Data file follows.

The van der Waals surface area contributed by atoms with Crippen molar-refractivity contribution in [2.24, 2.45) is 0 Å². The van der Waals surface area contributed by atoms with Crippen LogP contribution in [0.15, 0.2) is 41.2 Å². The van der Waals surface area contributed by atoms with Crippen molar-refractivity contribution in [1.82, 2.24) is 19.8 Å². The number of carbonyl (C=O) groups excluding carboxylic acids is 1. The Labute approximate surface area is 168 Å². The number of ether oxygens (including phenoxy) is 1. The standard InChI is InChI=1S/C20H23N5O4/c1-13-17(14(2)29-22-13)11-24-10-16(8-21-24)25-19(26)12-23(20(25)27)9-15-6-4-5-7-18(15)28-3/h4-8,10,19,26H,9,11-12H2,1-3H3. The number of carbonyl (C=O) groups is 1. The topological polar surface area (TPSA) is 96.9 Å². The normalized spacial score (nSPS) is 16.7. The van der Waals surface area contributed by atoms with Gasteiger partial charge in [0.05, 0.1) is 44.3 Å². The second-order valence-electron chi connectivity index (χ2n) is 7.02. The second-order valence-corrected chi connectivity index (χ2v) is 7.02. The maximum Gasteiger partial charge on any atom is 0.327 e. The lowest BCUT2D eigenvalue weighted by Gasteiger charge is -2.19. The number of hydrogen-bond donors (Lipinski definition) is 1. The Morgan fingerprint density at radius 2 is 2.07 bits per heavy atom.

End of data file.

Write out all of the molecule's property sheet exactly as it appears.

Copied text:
The van der Waals surface area contributed by atoms with Crippen molar-refractivity contribution in [2.24, 2.45) is 0 Å². The van der Waals surface area contributed by atoms with Crippen LogP contribution in [0.15, 0.2) is 41.2 Å². The van der Waals surface area contributed by atoms with Crippen molar-refractivity contribution in [1.82, 2.24) is 19.8 Å². The number of carbonyl (C=O) groups excluding carboxylic acids is 1. The Labute approximate surface area is 168 Å². The number of ether oxygens (including phenoxy) is 1. The standard InChI is InChI=1S/C20H23N5O4/c1-13-17(14(2)29-22-13)11-24-10-16(8-21-24)25-19(26)12-23(20(25)27)9-15-6-4-5-7-18(15)28-3/h4-8,10,19,26H,9,11-12H2,1-3H3. The number of carbonyl (C=O) groups is 1. The topological polar surface area (TPSA) is 96.9 Å². The normalized spacial score (nSPS) is 16.7. The van der Waals surface area contributed by atoms with Gasteiger partial charge in [0.05, 0.1) is 44.3 Å². The second-order valence-electron chi connectivity index (χ2n) is 7.02. The second-order valence-corrected chi connectivity index (χ2v) is 7.02. The maximum Gasteiger partial charge on any atom is 0.327 e. The lowest BCUT2D eigenvalue weighted by Gasteiger charge is -2.19. The number of hydrogen-bond donors (Lipinski definition) is 1. The Morgan fingerprint density at radius 2 is 2.07 bits per heavy atom.